When Finley asked whether anyone discussed whether publicizing the management shake-up before July 2 would have derailed the merger, Rogers said officials tried to uphold their contractual and fiduciary duties to complete the merger by July 8. If the merger wasn't complete by then, either side could have walked away from the deal without penalty.

"The benefits of the closing are now flowing to customers," Rogers said, noting the high demand for electricity during the recent heat wave.

Commission members questioned Rogers about why he didn't work with Johnson ahead of time or talk to the board about giving Johnson at least a brief trial as CEO.

"There was no way I could change their minds," he said of his board. "All (waiting) does is create more disruption in the process. ... It's much better to deal with this in the beginning than three months later, six months later."

Following Johnson's departure, three other Progress executives have turned in their resignations – John McArthur, executive vice president of regulated utilities; Mark Mulhern, executive vice president and chief administrative officer; and Paula Sims, chief integration and innovation officer – Rogers told the panel.

Commissioners Bryan Beatty and ToNola Brown-Bland questioned Rogers about Duke's commitment to maintaining a presence in Raleigh, which had been Progress' home base for decades. The commission made keeping an office in Raleigh and continuing Progress' support of local groups a condition of approving the merger.

Duke and Progress have estimated the merger would cost at least 700 jobs in Raleigh, but Rogers said he was committed to maintaining the promises to employees and others in Raleigh. He said he planned to meet with Progress employees on Wednesday.

"Raleigh is very important to us," he said. "We've always had a deep commitment to Raleigh. ... There will not be a sucking sound of jobs leaving this community."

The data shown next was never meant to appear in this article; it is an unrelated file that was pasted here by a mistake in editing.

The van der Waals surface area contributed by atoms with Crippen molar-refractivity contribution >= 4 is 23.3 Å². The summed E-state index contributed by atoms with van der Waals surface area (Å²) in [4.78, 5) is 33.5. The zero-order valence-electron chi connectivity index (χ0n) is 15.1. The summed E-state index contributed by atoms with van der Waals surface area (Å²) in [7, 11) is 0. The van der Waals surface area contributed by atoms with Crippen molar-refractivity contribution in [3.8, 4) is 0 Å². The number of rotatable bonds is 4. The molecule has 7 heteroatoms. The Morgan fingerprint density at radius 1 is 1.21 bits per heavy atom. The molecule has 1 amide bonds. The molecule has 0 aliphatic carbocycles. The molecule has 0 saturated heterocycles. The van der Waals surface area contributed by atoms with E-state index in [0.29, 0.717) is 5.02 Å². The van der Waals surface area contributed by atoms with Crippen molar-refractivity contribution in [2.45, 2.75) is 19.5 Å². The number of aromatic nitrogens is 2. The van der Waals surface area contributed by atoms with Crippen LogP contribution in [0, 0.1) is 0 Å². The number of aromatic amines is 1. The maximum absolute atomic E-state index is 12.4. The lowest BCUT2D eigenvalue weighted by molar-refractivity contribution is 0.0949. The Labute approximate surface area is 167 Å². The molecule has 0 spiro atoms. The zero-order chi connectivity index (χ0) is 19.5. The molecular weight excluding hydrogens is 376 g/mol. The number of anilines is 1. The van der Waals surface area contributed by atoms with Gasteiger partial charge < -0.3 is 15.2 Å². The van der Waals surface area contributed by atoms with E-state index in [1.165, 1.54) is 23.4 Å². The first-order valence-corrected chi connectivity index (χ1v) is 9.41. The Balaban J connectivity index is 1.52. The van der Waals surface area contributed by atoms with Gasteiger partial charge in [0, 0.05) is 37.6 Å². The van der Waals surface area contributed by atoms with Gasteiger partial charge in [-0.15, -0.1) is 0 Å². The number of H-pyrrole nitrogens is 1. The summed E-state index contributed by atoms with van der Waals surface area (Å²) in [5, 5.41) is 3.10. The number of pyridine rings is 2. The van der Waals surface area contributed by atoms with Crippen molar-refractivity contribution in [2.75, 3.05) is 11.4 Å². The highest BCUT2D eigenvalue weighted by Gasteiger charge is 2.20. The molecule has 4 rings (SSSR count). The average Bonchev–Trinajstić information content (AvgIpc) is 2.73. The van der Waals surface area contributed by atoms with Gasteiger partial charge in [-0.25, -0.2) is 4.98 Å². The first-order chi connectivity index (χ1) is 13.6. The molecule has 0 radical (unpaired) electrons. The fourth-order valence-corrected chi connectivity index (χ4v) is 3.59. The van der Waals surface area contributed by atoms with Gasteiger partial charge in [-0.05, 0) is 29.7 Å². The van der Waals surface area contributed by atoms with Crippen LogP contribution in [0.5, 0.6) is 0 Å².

Commissioner Susan Rabon said that, given what has happened in recent days, she doesn't trust Rogers to keep his promises.

"Your commitment, I may not find as reassuring as I would have three weeks ago," Rabon said.

Finley said the commission might have to formally order Duke to maintain a presence in Raleigh, saying he doesn't want to rely on the discretion of the company's board to fulfill the promises Rogers has made.

"We need to work on (the level of) our word is our bond," he told Rogers. "Both sides have got to go forward and maintain an element of trust."

There was no immediate word on when the commission would rule on the matter.

North Carolina Attorney General Roy Cooper has launched a separate investigation into the merger, demanding all communication between Duke board members and executives leading up to the merger. Cooper has appealed to the North Carolina Supreme Court the Utilities Commission's award of a 7 percent rate increase to Duke.

The combined utility serves more than 7 million customers in North Carolina, Kentucky, Ohio, Indiana, Florida and South Carolina. Duke Energy's more than $100 billion in assets include power plants in Central America and South America and a portfolio of wind and solar renewable energy projects in the U.S.


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  • RDcallsit Jul 12, 2012